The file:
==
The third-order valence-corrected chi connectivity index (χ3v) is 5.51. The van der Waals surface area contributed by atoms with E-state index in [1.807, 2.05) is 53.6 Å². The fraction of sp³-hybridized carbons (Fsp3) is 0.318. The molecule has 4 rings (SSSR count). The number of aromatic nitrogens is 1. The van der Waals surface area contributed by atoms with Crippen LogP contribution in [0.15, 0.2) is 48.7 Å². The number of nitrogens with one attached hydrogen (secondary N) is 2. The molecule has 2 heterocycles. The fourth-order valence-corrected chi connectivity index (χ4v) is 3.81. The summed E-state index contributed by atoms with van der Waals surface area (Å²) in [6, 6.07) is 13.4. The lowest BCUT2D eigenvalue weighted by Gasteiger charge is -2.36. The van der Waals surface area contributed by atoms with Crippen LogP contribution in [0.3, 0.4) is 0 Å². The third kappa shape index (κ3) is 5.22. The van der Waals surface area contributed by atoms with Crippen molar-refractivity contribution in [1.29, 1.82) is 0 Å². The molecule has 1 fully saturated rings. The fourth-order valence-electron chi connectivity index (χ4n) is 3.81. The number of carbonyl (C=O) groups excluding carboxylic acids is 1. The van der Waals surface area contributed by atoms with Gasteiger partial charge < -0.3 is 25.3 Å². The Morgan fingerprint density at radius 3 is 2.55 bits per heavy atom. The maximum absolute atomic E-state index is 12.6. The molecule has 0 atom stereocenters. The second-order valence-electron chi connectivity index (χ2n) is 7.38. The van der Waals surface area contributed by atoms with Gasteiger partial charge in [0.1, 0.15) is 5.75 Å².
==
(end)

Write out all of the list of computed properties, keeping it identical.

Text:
The third-order valence-corrected chi connectivity index (χ3v) is 5.51. The van der Waals surface area contributed by atoms with E-state index in [1.807, 2.05) is 53.6 Å². The fraction of sp³-hybridized carbons (Fsp3) is 0.318. The molecule has 4 rings (SSSR count). The number of aromatic nitrogens is 1. The van der Waals surface area contributed by atoms with Crippen LogP contribution in [0.15, 0.2) is 48.7 Å². The number of nitrogens with one attached hydrogen (secondary N) is 2. The molecule has 2 heterocycles. The fourth-order valence-corrected chi connectivity index (χ4v) is 3.81. The summed E-state index contributed by atoms with van der Waals surface area (Å²) in [6, 6.07) is 13.4. The lowest BCUT2D eigenvalue weighted by Gasteiger charge is -2.36. The van der Waals surface area contributed by atoms with Crippen LogP contribution in [0.3, 0.4) is 0 Å². The third kappa shape index (κ3) is 5.22. The van der Waals surface area contributed by atoms with Crippen molar-refractivity contribution in [1.29, 1.82) is 0 Å². The molecule has 1 fully saturated rings. The fourth-order valence-electron chi connectivity index (χ4n) is 3.81. The number of carbonyl (C=O) groups excluding carboxylic acids is 1. The van der Waals surface area contributed by atoms with Gasteiger partial charge < -0.3 is 25.3 Å². The Morgan fingerprint density at radius 3 is 2.55 bits per heavy atom. The maximum absolute atomic E-state index is 12.6. The molecule has 0 atom stereocenters. The second-order valence-electron chi connectivity index (χ2n) is 7.38. The van der Waals surface area contributed by atoms with Gasteiger partial charge in [0.1, 0.15) is 5.75 Å².